The purpose of learning is to make our lives easier. When a mistake has been made, learn from it and avoid it in future. That seems easy enough.
But, how to learn? What to learn? And, when to learn it?
What to learn is fairly obvious. The best choice is to learn the things you need to know to be a productive, prosperous and contented adult. Skills that let you earn a living, for example. Life skills that let you know how to take your children camping or how to hit a golf ball. Important skills like how to recognize poison ivy and how to recognize a guy in the parking lot who is on meth.
What to learn is maybe not so obvious after all. Maybe learn a little about everything that comes your way and focus more intently on the usable aspects of that.
When to learn is a problem. Things learned out of order are not especially useful. In the 1920’s quantum theory was difficult to address because the required math did not develop until well after the original discovery. Helping someone to learn requires providing order to the parts.
How to learn is easy for some people. They absorb everything near them. Like a two-year-old. For most of us though, we have a preference. Some people learn by watching others, some learn by reading or taking courses. Some listen carefully. Some pay attention to their own actions.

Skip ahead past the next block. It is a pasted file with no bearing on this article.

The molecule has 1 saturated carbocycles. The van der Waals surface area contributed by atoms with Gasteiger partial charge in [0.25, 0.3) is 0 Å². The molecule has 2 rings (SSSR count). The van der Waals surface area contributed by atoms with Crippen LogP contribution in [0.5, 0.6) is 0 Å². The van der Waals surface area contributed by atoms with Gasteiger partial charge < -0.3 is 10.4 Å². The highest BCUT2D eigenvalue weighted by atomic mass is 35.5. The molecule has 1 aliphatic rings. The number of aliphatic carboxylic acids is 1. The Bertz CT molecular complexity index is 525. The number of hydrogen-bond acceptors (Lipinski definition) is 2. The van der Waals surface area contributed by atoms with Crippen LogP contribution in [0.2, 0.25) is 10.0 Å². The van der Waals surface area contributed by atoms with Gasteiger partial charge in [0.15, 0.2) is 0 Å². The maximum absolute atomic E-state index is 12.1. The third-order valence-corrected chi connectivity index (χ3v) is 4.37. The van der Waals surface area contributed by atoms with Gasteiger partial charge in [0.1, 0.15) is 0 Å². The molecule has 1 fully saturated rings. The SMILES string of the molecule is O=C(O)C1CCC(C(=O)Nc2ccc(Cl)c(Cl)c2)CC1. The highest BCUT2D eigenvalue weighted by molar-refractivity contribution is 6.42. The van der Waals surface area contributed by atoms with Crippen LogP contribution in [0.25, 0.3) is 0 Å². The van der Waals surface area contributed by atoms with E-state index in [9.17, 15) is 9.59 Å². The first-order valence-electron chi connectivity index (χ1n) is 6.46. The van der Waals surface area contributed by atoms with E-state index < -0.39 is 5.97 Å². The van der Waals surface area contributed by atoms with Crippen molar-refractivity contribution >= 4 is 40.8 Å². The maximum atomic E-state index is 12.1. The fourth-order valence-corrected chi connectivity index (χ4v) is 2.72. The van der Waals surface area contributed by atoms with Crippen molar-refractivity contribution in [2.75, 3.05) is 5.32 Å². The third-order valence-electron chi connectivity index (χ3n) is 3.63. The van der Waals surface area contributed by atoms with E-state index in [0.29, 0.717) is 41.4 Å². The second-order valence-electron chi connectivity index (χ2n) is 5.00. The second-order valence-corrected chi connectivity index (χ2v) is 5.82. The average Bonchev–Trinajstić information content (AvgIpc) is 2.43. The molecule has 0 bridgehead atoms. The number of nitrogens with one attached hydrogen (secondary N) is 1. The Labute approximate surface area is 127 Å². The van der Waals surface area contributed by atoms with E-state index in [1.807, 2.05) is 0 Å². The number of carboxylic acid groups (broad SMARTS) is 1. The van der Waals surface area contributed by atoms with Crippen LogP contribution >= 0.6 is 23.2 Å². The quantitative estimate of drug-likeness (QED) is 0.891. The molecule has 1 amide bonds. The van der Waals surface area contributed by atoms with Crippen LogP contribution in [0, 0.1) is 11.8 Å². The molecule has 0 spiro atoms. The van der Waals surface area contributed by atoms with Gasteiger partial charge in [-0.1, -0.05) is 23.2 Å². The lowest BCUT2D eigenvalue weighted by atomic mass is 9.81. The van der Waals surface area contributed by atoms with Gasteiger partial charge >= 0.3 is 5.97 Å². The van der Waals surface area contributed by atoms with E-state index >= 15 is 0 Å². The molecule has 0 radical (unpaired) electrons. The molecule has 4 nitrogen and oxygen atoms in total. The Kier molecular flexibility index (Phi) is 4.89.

Learning from your own mistakes is likely the most valuable because the hard lessons are the best remembered. Unfortunately these lessons are usually the most costly. Experience is the best teacher and for the price it better be.
The key is to not learn exclusively from your own mistakes. Learn from the mistakes of others. The lesson is not quite as effective but the cost is negligible. That is what education is about. Learning from the mistakes and insights of others. We sometimes undervalue education because it is so stylized. If it were taught in the form, Here is a mistake someone made and here is what they could have done instead, it might work better.
As the new year begins and you assess what you should do for personal advancement consider being more curious. That will help you learn from others. Notice what is going on around you and estimate causes and probable outcomes. You will be wrong a lot of the time but you will get better and something you learned in one context will suddenly reappear in another as an important thing.
Avoid the serious mistake of trusting only your own experience. Look for the mistakes of others for guidance.
It is -15 Celsius here this morning. I know, without having tried it that, licking a metal post today will be a bad idea. I learned that from a friend when we were seven. Thanks Mike.
Don Shaughnessy is a retired partner in an international accounting firm and is presently with The Protectors Group, a large personal insurance, employee benefits and investment agency in Peterborough Ontario.
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